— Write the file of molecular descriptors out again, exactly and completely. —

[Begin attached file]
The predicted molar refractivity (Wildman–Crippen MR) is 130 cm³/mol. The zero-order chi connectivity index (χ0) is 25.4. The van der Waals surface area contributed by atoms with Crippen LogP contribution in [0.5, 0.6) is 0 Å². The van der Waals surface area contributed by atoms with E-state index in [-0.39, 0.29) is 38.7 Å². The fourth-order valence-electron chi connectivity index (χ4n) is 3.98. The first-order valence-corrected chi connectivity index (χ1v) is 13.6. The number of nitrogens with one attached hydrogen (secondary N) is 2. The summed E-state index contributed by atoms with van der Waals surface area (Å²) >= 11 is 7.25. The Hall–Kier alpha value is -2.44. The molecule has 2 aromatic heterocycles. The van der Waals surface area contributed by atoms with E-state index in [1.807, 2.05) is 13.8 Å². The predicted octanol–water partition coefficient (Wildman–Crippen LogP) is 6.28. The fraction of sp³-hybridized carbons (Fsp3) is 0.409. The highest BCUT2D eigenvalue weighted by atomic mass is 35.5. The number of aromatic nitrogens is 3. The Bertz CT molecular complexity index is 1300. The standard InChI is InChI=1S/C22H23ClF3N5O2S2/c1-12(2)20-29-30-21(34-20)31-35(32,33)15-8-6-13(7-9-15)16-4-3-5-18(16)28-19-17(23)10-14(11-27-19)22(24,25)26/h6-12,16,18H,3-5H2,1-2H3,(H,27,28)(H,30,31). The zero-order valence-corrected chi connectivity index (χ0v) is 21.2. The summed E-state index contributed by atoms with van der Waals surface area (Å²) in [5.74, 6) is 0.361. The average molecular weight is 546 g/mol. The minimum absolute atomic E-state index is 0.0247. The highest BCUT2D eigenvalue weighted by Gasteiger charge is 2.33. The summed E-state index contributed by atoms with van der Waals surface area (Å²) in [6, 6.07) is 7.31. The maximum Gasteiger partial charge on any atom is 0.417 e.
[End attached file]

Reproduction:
The predicted molar refractivity (Wildman–Crippen MR) is 130 cm³/mol. The zero-order chi connectivity index (χ0) is 25.4. The van der Waals surface area contributed by atoms with Crippen LogP contribution in [0.5, 0.6) is 0 Å². The van der Waals surface area contributed by atoms with E-state index in [-0.39, 0.29) is 38.7 Å². The fourth-order valence-electron chi connectivity index (χ4n) is 3.98. The first-order valence-corrected chi connectivity index (χ1v) is 13.6. The number of nitrogens with one attached hydrogen (secondary N) is 2. The summed E-state index contributed by atoms with van der Waals surface area (Å²) >= 11 is 7.25. The Hall–Kier alpha value is -2.44. The molecule has 2 aromatic heterocycles. The van der Waals surface area contributed by atoms with E-state index in [1.807, 2.05) is 13.8 Å². The predicted octanol–water partition coefficient (Wildman–Crippen LogP) is 6.28. The fraction of sp³-hybridized carbons (Fsp3) is 0.409. The highest BCUT2D eigenvalue weighted by atomic mass is 35.5. The number of aromatic nitrogens is 3. The Bertz CT molecular complexity index is 1300. The standard InChI is InChI=1S/C22H23ClF3N5O2S2/c1-12(2)20-29-30-21(34-20)31-35(32,33)15-8-6-13(7-9-15)16-4-3-5-18(16)28-19-17(23)10-14(11-27-19)22(24,25)26/h6-12,16,18H,3-5H2,1-2H3,(H,27,28)(H,30,31). The zero-order valence-corrected chi connectivity index (χ0v) is 21.2. The summed E-state index contributed by atoms with van der Waals surface area (Å²) in [5.74, 6) is 0.361. The average molecular weight is 546 g/mol. The minimum absolute atomic E-state index is 0.0247. The highest BCUT2D eigenvalue weighted by Gasteiger charge is 2.33. The summed E-state index contributed by atoms with van der Waals surface area (Å²) in [6, 6.07) is 7.31. The maximum Gasteiger partial charge on any atom is 0.417 e.